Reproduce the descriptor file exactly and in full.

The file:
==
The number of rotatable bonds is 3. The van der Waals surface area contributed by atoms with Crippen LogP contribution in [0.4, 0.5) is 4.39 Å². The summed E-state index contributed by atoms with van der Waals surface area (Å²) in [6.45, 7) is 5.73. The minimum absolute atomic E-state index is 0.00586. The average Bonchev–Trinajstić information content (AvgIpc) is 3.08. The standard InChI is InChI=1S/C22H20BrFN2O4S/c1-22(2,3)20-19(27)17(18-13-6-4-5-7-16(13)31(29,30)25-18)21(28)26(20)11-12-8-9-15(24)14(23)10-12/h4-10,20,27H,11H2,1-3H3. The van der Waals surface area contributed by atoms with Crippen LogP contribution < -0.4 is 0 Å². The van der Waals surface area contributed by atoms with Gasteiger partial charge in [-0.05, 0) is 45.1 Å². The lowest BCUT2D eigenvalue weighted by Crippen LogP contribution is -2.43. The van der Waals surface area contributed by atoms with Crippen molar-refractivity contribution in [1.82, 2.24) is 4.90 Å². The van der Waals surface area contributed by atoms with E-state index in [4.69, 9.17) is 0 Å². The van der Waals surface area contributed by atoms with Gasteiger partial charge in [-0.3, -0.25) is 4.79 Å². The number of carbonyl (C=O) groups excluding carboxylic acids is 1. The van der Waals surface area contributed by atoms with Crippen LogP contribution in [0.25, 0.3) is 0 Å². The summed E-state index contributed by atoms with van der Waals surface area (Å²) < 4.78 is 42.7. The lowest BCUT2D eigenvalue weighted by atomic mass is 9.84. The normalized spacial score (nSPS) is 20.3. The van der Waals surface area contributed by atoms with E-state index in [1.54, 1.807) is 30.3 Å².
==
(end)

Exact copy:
The number of rotatable bonds is 3. The van der Waals surface area contributed by atoms with Crippen LogP contribution in [0.4, 0.5) is 4.39 Å². The summed E-state index contributed by atoms with van der Waals surface area (Å²) in [6.45, 7) is 5.73. The minimum absolute atomic E-state index is 0.00586. The average Bonchev–Trinajstić information content (AvgIpc) is 3.08. The standard InChI is InChI=1S/C22H20BrFN2O4S/c1-22(2,3)20-19(27)17(18-13-6-4-5-7-16(13)31(29,30)25-18)21(28)26(20)11-12-8-9-15(24)14(23)10-12/h4-10,20,27H,11H2,1-3H3. The van der Waals surface area contributed by atoms with Crippen LogP contribution < -0.4 is 0 Å². The van der Waals surface area contributed by atoms with Gasteiger partial charge in [-0.05, 0) is 45.1 Å². The lowest BCUT2D eigenvalue weighted by Crippen LogP contribution is -2.43. The van der Waals surface area contributed by atoms with Crippen molar-refractivity contribution in [1.82, 2.24) is 4.90 Å². The van der Waals surface area contributed by atoms with E-state index in [4.69, 9.17) is 0 Å². The van der Waals surface area contributed by atoms with Gasteiger partial charge in [-0.3, -0.25) is 4.79 Å². The number of carbonyl (C=O) groups excluding carboxylic acids is 1. The van der Waals surface area contributed by atoms with Crippen LogP contribution in [0.25, 0.3) is 0 Å². The summed E-state index contributed by atoms with van der Waals surface area (Å²) < 4.78 is 42.7. The lowest BCUT2D eigenvalue weighted by atomic mass is 9.84. The normalized spacial score (nSPS) is 20.3. The van der Waals surface area contributed by atoms with E-state index in [1.54, 1.807) is 30.3 Å².